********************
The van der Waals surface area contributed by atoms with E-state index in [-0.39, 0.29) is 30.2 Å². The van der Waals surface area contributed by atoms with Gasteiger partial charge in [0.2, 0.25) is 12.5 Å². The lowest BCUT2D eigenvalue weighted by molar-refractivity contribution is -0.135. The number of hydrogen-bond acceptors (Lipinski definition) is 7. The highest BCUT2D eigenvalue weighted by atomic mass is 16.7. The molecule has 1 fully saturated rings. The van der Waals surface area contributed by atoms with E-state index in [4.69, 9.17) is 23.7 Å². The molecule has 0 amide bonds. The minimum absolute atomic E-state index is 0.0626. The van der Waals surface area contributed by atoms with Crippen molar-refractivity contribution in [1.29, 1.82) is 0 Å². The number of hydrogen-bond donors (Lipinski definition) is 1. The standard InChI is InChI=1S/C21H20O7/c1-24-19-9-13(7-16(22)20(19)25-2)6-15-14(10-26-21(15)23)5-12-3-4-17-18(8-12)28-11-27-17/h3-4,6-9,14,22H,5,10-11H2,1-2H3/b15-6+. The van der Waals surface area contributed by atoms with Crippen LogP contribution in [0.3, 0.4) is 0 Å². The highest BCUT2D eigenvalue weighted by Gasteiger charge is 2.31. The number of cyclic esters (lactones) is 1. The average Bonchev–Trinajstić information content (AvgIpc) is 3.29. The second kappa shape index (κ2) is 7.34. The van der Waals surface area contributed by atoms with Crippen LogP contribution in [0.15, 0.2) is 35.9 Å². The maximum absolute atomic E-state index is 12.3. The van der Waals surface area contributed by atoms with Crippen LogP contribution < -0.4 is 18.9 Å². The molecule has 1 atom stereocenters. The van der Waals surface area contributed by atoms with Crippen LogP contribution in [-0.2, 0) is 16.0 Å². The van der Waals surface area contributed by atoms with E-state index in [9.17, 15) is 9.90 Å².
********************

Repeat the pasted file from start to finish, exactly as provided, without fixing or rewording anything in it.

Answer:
The van der Waals surface area contributed by atoms with E-state index in [-0.39, 0.29) is 30.2 Å². The van der Waals surface area contributed by atoms with Gasteiger partial charge in [0.2, 0.25) is 12.5 Å². The lowest BCUT2D eigenvalue weighted by molar-refractivity contribution is -0.135. The number of hydrogen-bond acceptors (Lipinski definition) is 7. The highest BCUT2D eigenvalue weighted by atomic mass is 16.7. The molecule has 1 fully saturated rings. The van der Waals surface area contributed by atoms with E-state index in [4.69, 9.17) is 23.7 Å². The molecule has 0 amide bonds. The minimum absolute atomic E-state index is 0.0626. The van der Waals surface area contributed by atoms with Crippen molar-refractivity contribution in [1.29, 1.82) is 0 Å². The number of hydrogen-bond donors (Lipinski definition) is 1. The standard InChI is InChI=1S/C21H20O7/c1-24-19-9-13(7-16(22)20(19)25-2)6-15-14(10-26-21(15)23)5-12-3-4-17-18(8-12)28-11-27-17/h3-4,6-9,14,22H,5,10-11H2,1-2H3/b15-6+. The van der Waals surface area contributed by atoms with Crippen LogP contribution in [0.3, 0.4) is 0 Å². The highest BCUT2D eigenvalue weighted by Gasteiger charge is 2.31. The number of cyclic esters (lactones) is 1. The average Bonchev–Trinajstić information content (AvgIpc) is 3.29. The second kappa shape index (κ2) is 7.34. The van der Waals surface area contributed by atoms with Crippen LogP contribution in [0.15, 0.2) is 35.9 Å². The maximum absolute atomic E-state index is 12.3. The van der Waals surface area contributed by atoms with Crippen LogP contribution < -0.4 is 18.9 Å². The molecule has 1 atom stereocenters. The van der Waals surface area contributed by atoms with Crippen LogP contribution in [-0.2, 0) is 16.0 Å². The van der Waals surface area contributed by atoms with E-state index in [9.17, 15) is 9.90 Å².